Seven key questions about the flu vaccine
By Helen Truscott RN, RN., RM., DipWHS., GradDipTMH., MPH, CICP-A
With so much focus on the COVID-19 vaccine, it’s timely to remind people of the importance of another vaccine that plays a vital role in combatting illness – vaccination against influenza. The flu is a highly contagious viral infection that takes a heavy toll each year and while increased hand washing and social distancing may have lessened its impact in 2020, the flu shot remains the best defence against the virus.
Given the number of people who quiz me about the flu vaccine, here are answers to seven of the most common questions that get thrown my way.
Who should have the flu shot?
It is difficult to predict who will catch influenza, let alone who will become seriously ill from it, and that’s why the Australian Government recommends every person older than six months has a flu vaccination every year. It not only helps protect you but those around you, particularly vulnerable people who can’t be vaccinated such as babies younger than six months and adults with low immunity.
When should I have the flu shot?
Flu season in Australia typically runs from June to September, peaking in August. With our immunity strongest and most effective for up to four months after we are vaccinated, before the end of May is ideal but not essential.
Can I get the flu vaccine and COVID-19 vaccine at the same time?
You can get both – but not on the same day. It’s recommended that you wait at least 14 days between the two doses so ask your doctor or pharmacist for advice about scheduling the shots.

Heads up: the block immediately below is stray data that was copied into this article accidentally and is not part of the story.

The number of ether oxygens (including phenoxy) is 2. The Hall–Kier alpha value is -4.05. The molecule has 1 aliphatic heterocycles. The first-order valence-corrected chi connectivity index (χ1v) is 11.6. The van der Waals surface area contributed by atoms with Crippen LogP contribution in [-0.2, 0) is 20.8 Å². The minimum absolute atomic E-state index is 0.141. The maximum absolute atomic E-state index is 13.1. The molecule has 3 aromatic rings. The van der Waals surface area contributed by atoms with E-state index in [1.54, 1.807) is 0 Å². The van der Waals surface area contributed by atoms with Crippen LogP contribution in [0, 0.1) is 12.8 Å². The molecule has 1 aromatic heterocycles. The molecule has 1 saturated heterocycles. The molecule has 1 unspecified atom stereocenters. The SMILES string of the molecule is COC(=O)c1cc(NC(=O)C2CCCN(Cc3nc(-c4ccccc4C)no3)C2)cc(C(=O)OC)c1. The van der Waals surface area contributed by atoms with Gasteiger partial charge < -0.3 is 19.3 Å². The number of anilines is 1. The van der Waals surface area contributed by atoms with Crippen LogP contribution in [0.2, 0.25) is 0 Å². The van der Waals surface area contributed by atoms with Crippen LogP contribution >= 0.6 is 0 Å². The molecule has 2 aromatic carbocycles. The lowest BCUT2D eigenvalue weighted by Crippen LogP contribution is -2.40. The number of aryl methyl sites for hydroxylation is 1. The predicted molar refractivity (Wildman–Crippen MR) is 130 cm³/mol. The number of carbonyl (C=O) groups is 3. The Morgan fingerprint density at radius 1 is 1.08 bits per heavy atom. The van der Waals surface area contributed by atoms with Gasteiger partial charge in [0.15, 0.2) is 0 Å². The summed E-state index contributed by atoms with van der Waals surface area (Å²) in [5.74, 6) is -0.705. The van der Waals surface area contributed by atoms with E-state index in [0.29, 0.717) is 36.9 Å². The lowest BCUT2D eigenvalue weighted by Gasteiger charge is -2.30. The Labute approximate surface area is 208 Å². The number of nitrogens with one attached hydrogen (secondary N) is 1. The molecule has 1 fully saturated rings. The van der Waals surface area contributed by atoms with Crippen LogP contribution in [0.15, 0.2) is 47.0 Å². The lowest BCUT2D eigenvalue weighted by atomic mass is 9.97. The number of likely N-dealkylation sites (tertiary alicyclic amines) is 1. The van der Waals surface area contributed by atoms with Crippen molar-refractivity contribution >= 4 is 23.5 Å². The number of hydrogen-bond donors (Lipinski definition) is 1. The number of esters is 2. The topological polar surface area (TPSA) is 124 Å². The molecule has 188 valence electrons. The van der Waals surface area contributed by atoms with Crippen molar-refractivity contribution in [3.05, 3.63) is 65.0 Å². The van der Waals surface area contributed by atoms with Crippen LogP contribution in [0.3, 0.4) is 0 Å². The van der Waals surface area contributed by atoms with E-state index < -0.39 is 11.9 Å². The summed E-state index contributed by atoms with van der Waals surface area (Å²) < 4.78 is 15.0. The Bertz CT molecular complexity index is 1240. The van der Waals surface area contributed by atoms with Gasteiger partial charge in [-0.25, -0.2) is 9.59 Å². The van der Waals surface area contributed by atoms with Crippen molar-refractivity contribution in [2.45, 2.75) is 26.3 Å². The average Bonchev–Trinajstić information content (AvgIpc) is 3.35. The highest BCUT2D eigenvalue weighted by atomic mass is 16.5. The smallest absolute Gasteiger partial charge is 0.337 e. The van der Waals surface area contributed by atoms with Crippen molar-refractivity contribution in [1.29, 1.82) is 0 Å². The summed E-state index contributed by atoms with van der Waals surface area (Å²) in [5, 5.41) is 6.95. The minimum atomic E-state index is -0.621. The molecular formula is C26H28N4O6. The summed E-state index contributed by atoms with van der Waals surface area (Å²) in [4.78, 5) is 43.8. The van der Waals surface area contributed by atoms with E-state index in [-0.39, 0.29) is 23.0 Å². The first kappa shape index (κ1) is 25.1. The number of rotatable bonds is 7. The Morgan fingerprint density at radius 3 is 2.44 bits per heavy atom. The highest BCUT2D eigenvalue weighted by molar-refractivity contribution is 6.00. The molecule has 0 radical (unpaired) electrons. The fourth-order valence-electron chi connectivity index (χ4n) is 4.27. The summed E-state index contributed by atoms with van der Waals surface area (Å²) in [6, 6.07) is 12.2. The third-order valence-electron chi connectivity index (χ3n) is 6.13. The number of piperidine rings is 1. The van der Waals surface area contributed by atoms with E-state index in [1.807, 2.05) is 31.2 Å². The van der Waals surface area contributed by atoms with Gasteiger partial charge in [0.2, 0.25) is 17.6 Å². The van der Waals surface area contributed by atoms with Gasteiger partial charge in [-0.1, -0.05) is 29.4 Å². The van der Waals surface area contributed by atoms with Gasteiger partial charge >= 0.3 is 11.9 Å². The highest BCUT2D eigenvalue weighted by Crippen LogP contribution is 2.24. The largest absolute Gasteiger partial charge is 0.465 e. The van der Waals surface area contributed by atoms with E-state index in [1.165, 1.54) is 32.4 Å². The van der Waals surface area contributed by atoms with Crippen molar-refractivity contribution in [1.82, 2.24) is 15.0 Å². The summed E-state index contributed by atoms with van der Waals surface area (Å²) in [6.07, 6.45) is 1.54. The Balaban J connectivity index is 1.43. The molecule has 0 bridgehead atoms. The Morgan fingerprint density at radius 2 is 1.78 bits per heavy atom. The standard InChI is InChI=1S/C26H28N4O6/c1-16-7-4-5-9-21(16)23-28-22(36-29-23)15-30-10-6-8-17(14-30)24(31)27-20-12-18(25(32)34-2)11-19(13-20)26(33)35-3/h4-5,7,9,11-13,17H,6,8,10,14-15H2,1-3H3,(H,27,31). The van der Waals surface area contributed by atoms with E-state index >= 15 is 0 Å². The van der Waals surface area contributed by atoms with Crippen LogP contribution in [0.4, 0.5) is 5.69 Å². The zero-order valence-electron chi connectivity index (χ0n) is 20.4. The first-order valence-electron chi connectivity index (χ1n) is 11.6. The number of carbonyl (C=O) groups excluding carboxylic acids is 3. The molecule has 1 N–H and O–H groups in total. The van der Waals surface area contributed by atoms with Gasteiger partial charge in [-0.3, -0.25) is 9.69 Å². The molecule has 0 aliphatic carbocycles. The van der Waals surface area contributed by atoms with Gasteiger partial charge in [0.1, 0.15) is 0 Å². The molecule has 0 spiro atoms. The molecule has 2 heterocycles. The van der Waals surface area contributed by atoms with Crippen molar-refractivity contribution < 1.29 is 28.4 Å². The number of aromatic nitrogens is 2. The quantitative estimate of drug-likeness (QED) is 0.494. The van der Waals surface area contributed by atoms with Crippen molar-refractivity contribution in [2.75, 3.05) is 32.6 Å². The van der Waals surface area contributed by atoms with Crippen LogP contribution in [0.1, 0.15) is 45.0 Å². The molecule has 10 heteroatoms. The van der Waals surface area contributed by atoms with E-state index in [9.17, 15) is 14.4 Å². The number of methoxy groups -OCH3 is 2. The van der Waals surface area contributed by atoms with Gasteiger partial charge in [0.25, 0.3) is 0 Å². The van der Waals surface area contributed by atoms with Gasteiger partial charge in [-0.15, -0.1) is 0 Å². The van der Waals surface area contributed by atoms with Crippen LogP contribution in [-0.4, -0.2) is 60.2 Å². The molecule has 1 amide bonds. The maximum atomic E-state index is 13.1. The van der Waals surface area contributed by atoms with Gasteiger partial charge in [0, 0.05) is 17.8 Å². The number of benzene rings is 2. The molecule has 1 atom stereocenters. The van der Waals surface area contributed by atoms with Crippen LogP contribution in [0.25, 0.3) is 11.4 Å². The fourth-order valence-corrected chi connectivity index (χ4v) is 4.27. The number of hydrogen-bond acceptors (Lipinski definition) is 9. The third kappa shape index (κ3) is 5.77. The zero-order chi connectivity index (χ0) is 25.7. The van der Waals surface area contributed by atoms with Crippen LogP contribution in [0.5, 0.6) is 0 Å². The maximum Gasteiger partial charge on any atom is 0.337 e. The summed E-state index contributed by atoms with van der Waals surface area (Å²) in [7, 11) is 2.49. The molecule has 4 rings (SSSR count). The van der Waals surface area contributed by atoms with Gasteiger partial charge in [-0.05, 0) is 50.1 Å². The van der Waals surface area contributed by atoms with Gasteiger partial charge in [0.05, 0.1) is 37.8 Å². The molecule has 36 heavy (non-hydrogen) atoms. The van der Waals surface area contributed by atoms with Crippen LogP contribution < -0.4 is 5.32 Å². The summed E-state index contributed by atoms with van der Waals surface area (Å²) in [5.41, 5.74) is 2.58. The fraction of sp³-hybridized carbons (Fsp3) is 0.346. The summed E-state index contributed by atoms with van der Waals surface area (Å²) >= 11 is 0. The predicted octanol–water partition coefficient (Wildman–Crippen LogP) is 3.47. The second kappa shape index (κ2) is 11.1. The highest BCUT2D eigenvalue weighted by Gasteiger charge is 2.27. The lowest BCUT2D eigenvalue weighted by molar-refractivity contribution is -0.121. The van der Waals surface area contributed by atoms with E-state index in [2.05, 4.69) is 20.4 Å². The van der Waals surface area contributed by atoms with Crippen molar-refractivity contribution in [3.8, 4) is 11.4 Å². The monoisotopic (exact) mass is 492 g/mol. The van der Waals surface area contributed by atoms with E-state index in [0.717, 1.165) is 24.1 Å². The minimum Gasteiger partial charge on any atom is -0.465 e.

Can I get the flu from the flu shot?
A definitive no. The flu vaccines used in Australia are ‘inactivated’ – as in they do not contain the live flu virus. While some people experience side effects from the flu shot that are similar to the early signs of the flu (eg: fever, tiredness, muscle aches), they usually go away on their own. The key thing to remember is any side effects are a positive sign as they show the vaccine is doing exactly what it’s designed to do – triggering an immune response.
Do I need a different vaccine if I’m a child, pregnant or elderly?
Children, adults and pregnant women typically get the same vaccine but children under nine years of age who have not been vaccinated before will need two doses at least four weeks apart. The enhanced Fluad Quad vaccine is also available for people aged 65 and older. Influenza can be a very serious disease in pregnancy, with additional risk of complications. You can get the vaccine for free as part of the National Immunisation Program (NIP).
Why should I bother getting the flu vaccine if there’s a chance I’ll still get the flu?
It’s true the vaccine is not effective in every case but it significantly reduces the risk of illness. Flu vaccination prevents illness in up to 60 per cent of healthy adults under than age of 65 and while most people who get the flu recover without lasting effects, it can cause hospitalisation and even death. It is impossible to predict who will be severely affected and getting the vaccine not only reduces your chances of getting the flu but its severity if you do.
Where I can get a flu shot?
Free flu vaccines are provided to people with higher risk of complications from flu including children aged six months to five years, all Aboriginal and Torres Strait Islander people aged six months and older, people with certain medical conditions, pregnant women and people aged 65 and older. Visit the National Health Services Directory to locate a service in your area. People ineligible for a free flu vaccine can purchase one from their GP, a pharmacy or another immunisation provider.
For more information, click here.